Now I must interject here, my husband, no matter how good his intentions are, can only remember things for about 20 minutes. (Don't even get me started on how he left the dryer with a broken timer running for 6 hours!) So I decided to write him a list. We needed mayo. Which I tried to burn into his brain by singing, "MAYO! MAAAYYYO! Daylight comes and I wanno go home" about 50 times that day. (From Beetlejuice, and yes, I'll include the awesome scene for you. You're welcome.)

I wanted some kettle corn (which had become my 'studying snack' and new addiction).  I wrote these things down. On a list. I gave him coupons. One of which was $5 off a $45 purchase. He told me he wasn't going to spend $45. I said, "take it anyway, you never know."

When he came back, he had about 5 bags worth of groceries and I started unpacking. There was Ho-Hos, Oreos, a package of brownie mix, oh...and mayo, frozen pizzas, and various other garbage food. As I was unpacking the bags, he slaps his forehead, "Urgh. I forgot your kettle corn!" Ok. He made the run. I forgave him...until...

"How much did you spend?"

"About $45."

"Well, good thing you had that coupon then..."

(blink. blink.)

" mean to tell me, you bought all this junk, PLUS AA batteries, which wasn't on THE LIST and didn't use the coupon?!"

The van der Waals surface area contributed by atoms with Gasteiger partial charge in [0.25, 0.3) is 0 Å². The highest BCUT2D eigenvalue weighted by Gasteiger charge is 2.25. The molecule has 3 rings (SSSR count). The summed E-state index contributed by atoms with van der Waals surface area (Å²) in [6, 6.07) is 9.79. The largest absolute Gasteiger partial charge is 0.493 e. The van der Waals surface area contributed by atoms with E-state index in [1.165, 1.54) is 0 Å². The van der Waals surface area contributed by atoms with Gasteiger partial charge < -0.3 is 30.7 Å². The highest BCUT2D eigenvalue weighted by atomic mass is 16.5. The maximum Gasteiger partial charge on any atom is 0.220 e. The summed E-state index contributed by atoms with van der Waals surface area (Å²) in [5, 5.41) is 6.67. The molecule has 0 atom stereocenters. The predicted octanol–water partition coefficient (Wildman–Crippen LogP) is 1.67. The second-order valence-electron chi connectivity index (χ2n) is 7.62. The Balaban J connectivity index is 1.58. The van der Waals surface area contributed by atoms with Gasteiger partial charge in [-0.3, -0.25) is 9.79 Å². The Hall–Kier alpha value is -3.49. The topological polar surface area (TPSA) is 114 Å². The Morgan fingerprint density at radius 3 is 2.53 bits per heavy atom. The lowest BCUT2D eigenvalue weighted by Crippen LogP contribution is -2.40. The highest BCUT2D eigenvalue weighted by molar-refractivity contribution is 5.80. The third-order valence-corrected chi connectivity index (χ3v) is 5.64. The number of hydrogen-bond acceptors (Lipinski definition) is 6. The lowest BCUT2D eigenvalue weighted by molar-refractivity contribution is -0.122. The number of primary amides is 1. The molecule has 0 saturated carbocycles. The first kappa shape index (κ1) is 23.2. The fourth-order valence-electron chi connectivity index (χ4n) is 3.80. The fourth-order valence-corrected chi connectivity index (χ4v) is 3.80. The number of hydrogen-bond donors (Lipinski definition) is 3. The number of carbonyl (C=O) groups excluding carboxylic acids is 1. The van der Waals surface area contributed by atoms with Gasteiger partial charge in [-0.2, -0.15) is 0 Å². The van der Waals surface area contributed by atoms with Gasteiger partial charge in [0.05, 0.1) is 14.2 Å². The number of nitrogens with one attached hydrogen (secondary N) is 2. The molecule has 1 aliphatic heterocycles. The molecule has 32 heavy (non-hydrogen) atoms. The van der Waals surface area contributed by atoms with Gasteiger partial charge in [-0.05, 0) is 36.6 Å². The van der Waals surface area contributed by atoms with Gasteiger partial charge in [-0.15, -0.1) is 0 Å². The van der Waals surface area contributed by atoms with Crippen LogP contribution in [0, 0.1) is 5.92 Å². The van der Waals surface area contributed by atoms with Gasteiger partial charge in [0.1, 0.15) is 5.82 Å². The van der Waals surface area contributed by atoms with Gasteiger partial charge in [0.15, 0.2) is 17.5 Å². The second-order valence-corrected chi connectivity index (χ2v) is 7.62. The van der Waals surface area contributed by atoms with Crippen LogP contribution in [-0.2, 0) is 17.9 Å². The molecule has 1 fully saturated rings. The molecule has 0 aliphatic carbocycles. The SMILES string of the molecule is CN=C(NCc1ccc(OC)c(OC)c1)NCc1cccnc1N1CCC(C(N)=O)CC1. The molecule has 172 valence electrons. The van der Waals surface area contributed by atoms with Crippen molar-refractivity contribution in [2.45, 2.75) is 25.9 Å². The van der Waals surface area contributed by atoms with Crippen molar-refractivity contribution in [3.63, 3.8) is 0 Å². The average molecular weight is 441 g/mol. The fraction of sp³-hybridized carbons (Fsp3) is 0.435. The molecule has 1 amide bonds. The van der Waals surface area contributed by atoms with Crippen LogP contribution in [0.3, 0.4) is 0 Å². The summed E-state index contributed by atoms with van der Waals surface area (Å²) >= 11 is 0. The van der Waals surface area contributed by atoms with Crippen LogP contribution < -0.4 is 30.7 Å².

At which point he opens his wallet and hands the coupon back to me. "It's good until the end of the month."


No wonder the kids like him best.

Tuesday, March 27, 2012

Crap My Kids Have Ruined

I have decided that even if I DID have the money to buy nice things, there would really be no point in doing so until the year 2025 or later. It all depends on where my kids decide to go to college (note I did not say "if"). I started learning this lesson the hard way when I had my first, and the realization has become more concrete ever since.

1) I haven't owned or wore anything white, excluding socks, since 2004. From spit up and overflowing diapers, it has progressed steadily to Chef BoyArdee fingerprints and unidentifiable stains that are only noticed AFTER leaving a public place. No matter how many times I've washed those clothes, there is a faded orange spot that refuses to detach itself from the white fibers of my shirt (or pants...or coat).